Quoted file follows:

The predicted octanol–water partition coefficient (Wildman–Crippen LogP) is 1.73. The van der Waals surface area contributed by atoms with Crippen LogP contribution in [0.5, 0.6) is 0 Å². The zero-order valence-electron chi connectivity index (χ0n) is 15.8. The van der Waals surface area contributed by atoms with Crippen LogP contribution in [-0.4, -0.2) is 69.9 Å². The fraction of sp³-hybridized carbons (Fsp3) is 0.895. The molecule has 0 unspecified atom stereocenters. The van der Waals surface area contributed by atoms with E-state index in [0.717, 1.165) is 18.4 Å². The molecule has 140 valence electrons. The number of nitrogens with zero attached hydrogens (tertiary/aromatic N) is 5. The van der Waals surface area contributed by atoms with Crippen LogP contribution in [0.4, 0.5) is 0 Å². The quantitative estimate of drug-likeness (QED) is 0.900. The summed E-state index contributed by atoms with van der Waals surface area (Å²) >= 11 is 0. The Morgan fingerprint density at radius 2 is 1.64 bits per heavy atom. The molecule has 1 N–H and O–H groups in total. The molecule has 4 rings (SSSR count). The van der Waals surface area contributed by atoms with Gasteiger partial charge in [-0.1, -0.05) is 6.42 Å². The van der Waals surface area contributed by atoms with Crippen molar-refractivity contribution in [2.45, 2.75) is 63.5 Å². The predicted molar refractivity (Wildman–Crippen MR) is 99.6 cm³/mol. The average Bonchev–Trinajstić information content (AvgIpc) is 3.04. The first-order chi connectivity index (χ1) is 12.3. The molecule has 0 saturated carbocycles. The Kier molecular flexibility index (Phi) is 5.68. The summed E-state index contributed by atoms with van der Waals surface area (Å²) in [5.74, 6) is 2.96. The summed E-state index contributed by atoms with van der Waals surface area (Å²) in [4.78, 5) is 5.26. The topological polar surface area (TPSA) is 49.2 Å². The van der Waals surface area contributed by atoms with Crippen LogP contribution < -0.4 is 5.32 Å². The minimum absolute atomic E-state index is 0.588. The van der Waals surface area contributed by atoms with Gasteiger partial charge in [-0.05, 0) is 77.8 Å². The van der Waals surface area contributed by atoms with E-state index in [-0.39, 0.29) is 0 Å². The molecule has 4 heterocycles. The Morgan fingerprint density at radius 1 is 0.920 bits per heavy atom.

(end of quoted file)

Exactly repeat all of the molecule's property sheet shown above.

The predicted octanol–water partition coefficient (Wildman–Crippen LogP) is 1.73. The van der Waals surface area contributed by atoms with Crippen LogP contribution in [0.5, 0.6) is 0 Å². The zero-order valence-electron chi connectivity index (χ0n) is 15.8. The van der Waals surface area contributed by atoms with Crippen LogP contribution in [-0.4, -0.2) is 69.9 Å². The fraction of sp³-hybridized carbons (Fsp3) is 0.895. The molecule has 0 unspecified atom stereocenters. The van der Waals surface area contributed by atoms with E-state index in [0.717, 1.165) is 18.4 Å². The molecule has 140 valence electrons. The number of nitrogens with zero attached hydrogens (tertiary/aromatic N) is 5. The van der Waals surface area contributed by atoms with Crippen LogP contribution in [0.4, 0.5) is 0 Å². The quantitative estimate of drug-likeness (QED) is 0.900. The summed E-state index contributed by atoms with van der Waals surface area (Å²) >= 11 is 0. The Morgan fingerprint density at radius 2 is 1.64 bits per heavy atom. The molecule has 1 N–H and O–H groups in total. The molecule has 4 rings (SSSR count). The van der Waals surface area contributed by atoms with Gasteiger partial charge in [-0.1, -0.05) is 6.42 Å². The van der Waals surface area contributed by atoms with Crippen molar-refractivity contribution in [2.45, 2.75) is 63.5 Å². The predicted molar refractivity (Wildman–Crippen MR) is 99.6 cm³/mol. The average Bonchev–Trinajstić information content (AvgIpc) is 3.04. The first-order chi connectivity index (χ1) is 12.3. The molecule has 0 saturated carbocycles. The Kier molecular flexibility index (Phi) is 5.68. The summed E-state index contributed by atoms with van der Waals surface area (Å²) in [5.74, 6) is 2.96. The summed E-state index contributed by atoms with van der Waals surface area (Å²) in [4.78, 5) is 5.26. The topological polar surface area (TPSA) is 49.2 Å². The van der Waals surface area contributed by atoms with Crippen LogP contribution < -0.4 is 5.32 Å². The minimum absolute atomic E-state index is 0.588. The van der Waals surface area contributed by atoms with Gasteiger partial charge in [-0.05, 0) is 77.8 Å². The van der Waals surface area contributed by atoms with E-state index in [-0.39, 0.29) is 0 Å². The molecule has 4 heterocycles. The Morgan fingerprint density at radius 1 is 0.920 bits per heavy atom.